Many people are critical of de Quesada. However, the Cuban-born de Quesada, who has worked at Citibank for a quarter of a century with previous postings in Europe, Asia and the Middle East, is respected within the bank as an effective manager and corporate banker. He simply had the misfortune to preside over Citibank’s Mexican operations at a particularly difficult time.

Not a Family Concern
De Souza says, “Citi is not a family concern. A decision like [buying Confía] is not taken by a single person. The risk is analyzed and checked over and over. Julio was the guy in Mexico managing the process because he was a country head and senior contact with the Mexican government.

“The actual closing was conducted by the corporate bank because it had the experience of dealing with the government and the consumer bank was responsible for managing the business,” de Souza says. “It was like a joint venture.”

De Souza says Citibank’s segmented management structure works well throughout the world and is here to stay: “Do you think we would replicate the same model in all these countries if it did not work?”

Carlos Fedrigotti, president of Citibank in Argentina, says his 1998 acquisition of Banco Mayo, an ailing retail bank like Confía with an attractive middle-market franchise, proceeded smoothly largely because both the retail and corporate sides of the bank worked together as a team. The appointment of Menezes in July is intended to foster greater team spirit between the corporate and retail divisions.

Contreras, Citibank’s head of corporate banking in Latin America, says “Working in difficult times creates an esprit de corps. We are not talking about the retail or corporate bank, but Citigroup. We are talking about being one business.”

A Rough Start
The Confía acquisition seemed ill-fated from the beginning. In May 1998, just as Citibank was concluding its acquisition of the bank, the US Customs Service announced its largest-ever drug money laundering investigation.

Operation Casablanca led to the seizure of over $98 million in illegal funds from Mexican banks. Confía was one of the three banks that customs officials accused of money laundering and Confía settled the indictment with a civil plea and forfeited $12 million.

This scandal finally destroyed the Confía brand, already damaged by charges of embezzlement against its previous controlling shareholder, Jorge Lankenau. He was accused of bankrupting Confía, forcing the government to take it over and prevent its collapse.

Citibank had to scrap its original plan to keep the upscale Citibank and downscale Confía brands separate. Instead it eliminated Confía altogether and re-branded its branches with the Citibank logo. However, incompatible systems and inadequate staff training have prevented Confía from providing the level of service some Citibank clients expected.

Citibank can now turn its attention to Confía, which continues to lose money despite the radical restructuring Citibank has undertaken in the last two years. De Quesada says that in spite of all the trouble it has caused, the Confía acquisition still makes perfect sense. “It was the right decision, period. It gave us an opportunity to expand our balance sheet activities which were constrained by Nafta,” he says.

Under Nafta, foreign banks were limited to holding 8% of the Mexican banking system’s capital. De Quesada says Confía “gave us access to an adequate branch network with national coverage which we did not have before, which would have taken us many years to build organically.” Confía’s checkered past looked bad, but few Mexican banks up for sale had emerged from the 1995 peso crisis unblemished.

Citibank has successfully acquired downscale banks in Argentina and Chile. These businesses are flourishing, and are helping Citibank further its aim of “embedding” itself in the local financial system. Mexico is Latin America’s second-largest economy, but accounts for only 10% of Citibank’s revenues in the region.

Alvaro de Souza, who runs Citibank’s retail division in Latin America, says Confía’s controls, branches and systems were a mess. He says Confía originally had 120,000 accounts and 400 branches, 17 regional offices, 25 data centers and 320 different databases. Now there are three regional offices and 196 branches, and two data centers, one for Citi and one for fía. Citibank’s Mexican retail operation is its second-largest retail operation in the world outside the US.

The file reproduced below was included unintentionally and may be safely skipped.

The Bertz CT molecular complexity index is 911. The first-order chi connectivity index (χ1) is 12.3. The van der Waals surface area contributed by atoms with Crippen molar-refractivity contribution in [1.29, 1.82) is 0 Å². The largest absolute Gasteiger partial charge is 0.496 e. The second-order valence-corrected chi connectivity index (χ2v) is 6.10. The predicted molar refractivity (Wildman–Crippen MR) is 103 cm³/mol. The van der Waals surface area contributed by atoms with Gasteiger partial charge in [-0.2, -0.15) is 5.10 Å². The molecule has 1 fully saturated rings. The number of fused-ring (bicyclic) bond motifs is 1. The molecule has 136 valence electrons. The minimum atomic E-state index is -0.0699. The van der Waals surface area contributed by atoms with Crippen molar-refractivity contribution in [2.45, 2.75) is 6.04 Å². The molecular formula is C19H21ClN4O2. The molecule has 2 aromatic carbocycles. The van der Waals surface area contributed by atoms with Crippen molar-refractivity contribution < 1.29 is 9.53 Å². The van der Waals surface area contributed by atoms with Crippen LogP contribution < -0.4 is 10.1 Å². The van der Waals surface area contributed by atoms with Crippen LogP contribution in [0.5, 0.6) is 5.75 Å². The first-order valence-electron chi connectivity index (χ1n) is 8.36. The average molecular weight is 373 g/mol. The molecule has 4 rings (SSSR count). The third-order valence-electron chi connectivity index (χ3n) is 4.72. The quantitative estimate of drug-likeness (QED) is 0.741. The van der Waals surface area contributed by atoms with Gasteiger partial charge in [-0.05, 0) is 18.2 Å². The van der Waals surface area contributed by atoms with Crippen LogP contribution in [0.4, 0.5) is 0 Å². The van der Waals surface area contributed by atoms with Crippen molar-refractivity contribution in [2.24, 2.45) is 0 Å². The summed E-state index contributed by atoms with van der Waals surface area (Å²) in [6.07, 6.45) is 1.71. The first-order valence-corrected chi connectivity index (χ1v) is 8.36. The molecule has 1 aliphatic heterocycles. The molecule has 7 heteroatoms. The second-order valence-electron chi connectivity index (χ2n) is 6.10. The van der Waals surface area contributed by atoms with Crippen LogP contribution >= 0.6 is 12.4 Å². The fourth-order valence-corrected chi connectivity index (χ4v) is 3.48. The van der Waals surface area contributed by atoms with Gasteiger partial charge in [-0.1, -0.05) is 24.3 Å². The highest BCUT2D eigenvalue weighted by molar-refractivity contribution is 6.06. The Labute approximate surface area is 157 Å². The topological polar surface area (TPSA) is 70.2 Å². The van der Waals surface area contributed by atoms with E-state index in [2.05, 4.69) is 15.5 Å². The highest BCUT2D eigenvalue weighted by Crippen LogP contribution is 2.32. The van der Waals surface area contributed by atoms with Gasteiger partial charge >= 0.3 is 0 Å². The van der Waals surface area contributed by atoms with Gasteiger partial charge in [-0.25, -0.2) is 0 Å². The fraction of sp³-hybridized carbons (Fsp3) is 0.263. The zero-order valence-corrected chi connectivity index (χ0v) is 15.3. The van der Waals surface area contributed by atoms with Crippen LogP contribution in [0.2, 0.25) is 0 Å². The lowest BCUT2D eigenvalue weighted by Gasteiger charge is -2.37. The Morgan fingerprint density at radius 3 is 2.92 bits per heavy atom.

De Quesada says, “The main thing was to put the controls in place. We put in risk controls, auditors, anti-money laundering systems and we have trained literally everyone at Confía.” De Souza says that by the second quarter, Confia’s systems will be compatible with Citibank’s. However, a top Citibanker stated confidently a year ago that, “We are pretty much on target. Full integration of systems and products will be ready by the end of 2000.”

De Quesada says that once this happens, the retail and corporate banks should be able to work together closely, as they do in most other Citibank franchises. “We can develop local cash management, collect and make payments, handle international cash management, finance our client companies and their suppliers, provide credit cards for employees, make car loans. We want to insert ourselves into the production chain.”

Wholesale Profits
In spite of Citibank’s troubles in Mexico, de Souza says, “Overall the consumer franchise is profitable. We are making money on credit cards but the branches would be losing money without the IPAB note. I expect the branches will be making money by 2002 even without the income on the IPAB note.”

De Quesada adds that Citi’s other divisions-corporate banking and investment banking through Salomon Smith Barney-are highly profitable in Mexico. Citibank and Salomon thrive on their close links to US multinationals, Mexican blue chip companies and the federal government. Salomon clinched two of the most important Mexican corporate transactions of 2000. It advised Cemex on its $2.9 billion acquisition in September of Southdown, the second-largest US cement company. And together with Morgan Stanley, it managed a $1.84 billion equity offering by Telmex in June. In March, Salomon launched a $1 billion bond for the sovereign, at the time the largest-ever such issue.

Citibank’s management structure probably is fundamentally sound, in spite of all the crabbing in Mexico. The bank is certainly feared and admired by its competitors. This is why so many inside and outside the bank scratch their heads in wonder at the catalog of errors committed at Confía. Now Citibank has a chance – probably a last chance – to prove its critics wrong by making its Mexican retail operation as brutally effective as it is elsewhere.